Skibar had a similar experience. “When my girls were 4 and 8, I wanted to take a picture of them at the pool. They both ran to get their sunglasses and posed like models or what they thought models posed like. I thought the poses looked a little too sexy for their age and it made me really worried about their teenage years.”
6. You'll relish the excuse to read "Black Beauty," "Nancy Drew" and Judy Blume again.
The minute you crack the spine of one of your childhood favorites, you'll be transported directly back to that magical time. “My daughter is only going into the second grade come August, and I can't wait to get out my Ramona Quimby books to share with her!” McDaniel said.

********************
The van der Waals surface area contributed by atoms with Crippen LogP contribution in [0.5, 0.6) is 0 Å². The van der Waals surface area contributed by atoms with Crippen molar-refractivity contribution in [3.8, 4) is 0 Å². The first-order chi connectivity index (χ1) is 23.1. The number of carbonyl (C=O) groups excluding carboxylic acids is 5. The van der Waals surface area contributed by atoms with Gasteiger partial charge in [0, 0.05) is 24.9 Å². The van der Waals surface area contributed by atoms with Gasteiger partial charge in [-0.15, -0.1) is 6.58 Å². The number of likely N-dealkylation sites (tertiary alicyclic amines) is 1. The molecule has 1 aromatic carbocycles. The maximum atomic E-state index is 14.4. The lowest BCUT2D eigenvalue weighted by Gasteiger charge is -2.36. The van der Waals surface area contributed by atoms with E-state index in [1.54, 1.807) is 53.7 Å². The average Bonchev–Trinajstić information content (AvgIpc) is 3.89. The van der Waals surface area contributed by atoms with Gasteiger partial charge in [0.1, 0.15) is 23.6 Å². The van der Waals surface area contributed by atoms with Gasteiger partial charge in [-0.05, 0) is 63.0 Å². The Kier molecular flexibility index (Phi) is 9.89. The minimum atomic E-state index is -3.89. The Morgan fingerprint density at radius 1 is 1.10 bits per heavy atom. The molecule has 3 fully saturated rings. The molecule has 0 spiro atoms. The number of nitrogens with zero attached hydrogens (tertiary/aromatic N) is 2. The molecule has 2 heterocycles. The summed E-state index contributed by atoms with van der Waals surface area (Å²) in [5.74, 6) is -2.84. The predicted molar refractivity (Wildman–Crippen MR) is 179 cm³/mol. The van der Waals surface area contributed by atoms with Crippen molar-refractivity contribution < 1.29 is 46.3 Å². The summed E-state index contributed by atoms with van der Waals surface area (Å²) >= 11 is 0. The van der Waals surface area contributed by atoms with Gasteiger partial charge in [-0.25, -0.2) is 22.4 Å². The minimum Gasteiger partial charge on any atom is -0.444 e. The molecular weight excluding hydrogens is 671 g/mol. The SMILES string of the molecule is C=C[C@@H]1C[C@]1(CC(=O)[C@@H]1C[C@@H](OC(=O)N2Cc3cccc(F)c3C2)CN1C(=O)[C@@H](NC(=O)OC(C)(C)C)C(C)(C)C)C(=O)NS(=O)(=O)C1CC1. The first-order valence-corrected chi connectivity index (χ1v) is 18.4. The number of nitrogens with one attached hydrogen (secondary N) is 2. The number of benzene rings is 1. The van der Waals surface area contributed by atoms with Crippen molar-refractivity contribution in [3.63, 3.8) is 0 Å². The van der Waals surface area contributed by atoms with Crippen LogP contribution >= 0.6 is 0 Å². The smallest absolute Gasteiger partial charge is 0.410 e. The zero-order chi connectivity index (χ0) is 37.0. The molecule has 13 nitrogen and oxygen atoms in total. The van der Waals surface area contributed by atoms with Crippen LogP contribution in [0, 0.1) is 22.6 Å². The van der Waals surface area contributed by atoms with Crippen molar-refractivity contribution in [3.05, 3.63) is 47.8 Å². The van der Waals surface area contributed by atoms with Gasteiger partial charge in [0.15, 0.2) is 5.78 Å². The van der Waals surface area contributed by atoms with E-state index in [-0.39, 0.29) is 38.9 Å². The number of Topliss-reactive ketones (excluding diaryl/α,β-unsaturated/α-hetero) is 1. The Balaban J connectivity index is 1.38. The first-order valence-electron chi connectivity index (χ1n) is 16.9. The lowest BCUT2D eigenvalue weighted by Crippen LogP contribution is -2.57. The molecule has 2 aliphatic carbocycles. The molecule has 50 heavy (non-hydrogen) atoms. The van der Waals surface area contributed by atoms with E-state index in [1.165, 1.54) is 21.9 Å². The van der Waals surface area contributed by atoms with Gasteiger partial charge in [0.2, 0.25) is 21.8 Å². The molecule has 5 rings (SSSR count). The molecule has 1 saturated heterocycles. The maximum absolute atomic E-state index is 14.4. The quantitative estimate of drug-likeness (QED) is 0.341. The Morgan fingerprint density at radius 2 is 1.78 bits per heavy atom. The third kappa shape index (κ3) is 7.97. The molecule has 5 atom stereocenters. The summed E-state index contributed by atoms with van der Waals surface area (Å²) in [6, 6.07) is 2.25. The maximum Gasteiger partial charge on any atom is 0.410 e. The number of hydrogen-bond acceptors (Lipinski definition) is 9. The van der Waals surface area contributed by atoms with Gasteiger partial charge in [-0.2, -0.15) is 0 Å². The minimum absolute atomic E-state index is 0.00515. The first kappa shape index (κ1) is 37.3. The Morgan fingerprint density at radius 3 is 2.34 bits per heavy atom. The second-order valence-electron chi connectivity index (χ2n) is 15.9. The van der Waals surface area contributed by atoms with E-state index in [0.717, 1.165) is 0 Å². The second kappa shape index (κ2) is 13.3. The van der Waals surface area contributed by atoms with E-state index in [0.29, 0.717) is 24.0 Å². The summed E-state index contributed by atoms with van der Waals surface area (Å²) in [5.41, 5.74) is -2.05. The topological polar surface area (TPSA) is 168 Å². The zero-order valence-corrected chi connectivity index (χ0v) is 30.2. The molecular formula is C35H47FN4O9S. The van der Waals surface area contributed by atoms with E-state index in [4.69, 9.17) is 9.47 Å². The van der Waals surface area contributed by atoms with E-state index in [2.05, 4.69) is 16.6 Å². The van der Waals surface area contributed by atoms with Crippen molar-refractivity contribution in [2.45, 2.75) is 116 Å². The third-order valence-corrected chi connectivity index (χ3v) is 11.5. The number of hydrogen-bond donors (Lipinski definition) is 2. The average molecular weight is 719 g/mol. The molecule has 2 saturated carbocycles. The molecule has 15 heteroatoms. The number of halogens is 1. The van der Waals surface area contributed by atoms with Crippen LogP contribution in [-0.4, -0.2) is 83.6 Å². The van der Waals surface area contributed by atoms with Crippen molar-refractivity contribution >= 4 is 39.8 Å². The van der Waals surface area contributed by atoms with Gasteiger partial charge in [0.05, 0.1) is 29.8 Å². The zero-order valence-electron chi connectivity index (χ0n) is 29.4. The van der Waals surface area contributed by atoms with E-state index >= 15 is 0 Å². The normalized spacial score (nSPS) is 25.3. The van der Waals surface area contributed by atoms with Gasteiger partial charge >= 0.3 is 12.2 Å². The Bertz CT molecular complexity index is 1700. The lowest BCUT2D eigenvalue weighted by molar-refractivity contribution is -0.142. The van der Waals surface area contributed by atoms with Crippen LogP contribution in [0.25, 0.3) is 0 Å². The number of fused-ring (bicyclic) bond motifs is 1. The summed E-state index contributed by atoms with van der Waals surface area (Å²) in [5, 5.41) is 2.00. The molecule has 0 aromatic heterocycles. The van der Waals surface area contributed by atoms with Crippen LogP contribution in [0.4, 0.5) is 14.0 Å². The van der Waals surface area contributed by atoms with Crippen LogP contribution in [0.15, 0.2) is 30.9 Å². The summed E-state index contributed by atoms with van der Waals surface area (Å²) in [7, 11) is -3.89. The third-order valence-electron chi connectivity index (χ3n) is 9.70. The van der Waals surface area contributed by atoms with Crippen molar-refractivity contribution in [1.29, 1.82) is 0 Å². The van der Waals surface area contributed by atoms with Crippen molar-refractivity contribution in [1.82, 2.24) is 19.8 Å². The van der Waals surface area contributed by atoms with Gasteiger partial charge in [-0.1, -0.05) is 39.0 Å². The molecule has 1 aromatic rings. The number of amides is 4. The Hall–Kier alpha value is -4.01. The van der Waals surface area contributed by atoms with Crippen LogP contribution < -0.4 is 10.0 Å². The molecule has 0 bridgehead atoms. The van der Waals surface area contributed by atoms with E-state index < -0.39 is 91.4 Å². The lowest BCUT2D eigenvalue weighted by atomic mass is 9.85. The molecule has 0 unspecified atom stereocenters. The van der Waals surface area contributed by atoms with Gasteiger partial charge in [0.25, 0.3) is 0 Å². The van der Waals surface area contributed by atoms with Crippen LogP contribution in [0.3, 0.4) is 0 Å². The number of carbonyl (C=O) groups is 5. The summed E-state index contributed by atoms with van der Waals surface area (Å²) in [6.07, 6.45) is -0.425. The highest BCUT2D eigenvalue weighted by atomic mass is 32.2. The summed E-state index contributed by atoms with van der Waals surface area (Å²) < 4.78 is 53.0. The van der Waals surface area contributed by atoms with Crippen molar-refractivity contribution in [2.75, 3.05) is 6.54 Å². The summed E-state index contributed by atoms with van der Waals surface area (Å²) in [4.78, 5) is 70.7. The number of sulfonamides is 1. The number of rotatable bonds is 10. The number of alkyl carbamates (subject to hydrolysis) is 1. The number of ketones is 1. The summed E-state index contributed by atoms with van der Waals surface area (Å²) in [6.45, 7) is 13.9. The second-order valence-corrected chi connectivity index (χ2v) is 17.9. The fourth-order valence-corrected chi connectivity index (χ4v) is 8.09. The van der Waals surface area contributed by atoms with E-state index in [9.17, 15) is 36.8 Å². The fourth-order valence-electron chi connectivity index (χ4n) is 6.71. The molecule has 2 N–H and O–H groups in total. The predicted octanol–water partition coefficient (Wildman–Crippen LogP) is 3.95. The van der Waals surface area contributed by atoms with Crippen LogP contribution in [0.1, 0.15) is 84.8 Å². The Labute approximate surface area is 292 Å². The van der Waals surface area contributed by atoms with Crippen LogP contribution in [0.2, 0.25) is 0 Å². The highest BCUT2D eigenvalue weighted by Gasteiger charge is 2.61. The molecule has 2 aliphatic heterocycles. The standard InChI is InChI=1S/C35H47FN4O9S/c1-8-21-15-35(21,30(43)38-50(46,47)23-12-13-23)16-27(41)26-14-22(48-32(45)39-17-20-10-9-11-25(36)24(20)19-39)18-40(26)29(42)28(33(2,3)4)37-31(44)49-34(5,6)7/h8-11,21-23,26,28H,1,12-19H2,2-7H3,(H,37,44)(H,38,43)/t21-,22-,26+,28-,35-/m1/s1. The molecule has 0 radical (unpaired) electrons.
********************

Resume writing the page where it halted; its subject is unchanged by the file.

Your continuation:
Besides the walk down memory lane, you’ll also appreciate the excuse to snuggle together. “Reading books with my 5- and 7-year-old daughters is a special time,” says mom of three Gina Ferrara. “We finished 'The Diary of Anne Frank' and currently are reading Helen Keller's autobiography.”
7. She'll likely go through an "I'm only wearing dresses" phase.
Somewhere around the age of 3, she'll develop definitive ideas about what she wants to wear that may or may not be in alignment with what's clean, the weather, standards of decency or what happens to be in style at the particular moment. Just when you've rid her wardrobe choices of anything that doesn't have a skirt, her preference may just change to some other curious thing (an inside-out tank top, leopard-print rain boots, a bikini top over a turtleneck) for the next stretch. The sooner you realize it really doesn't matter, the happier you both will be.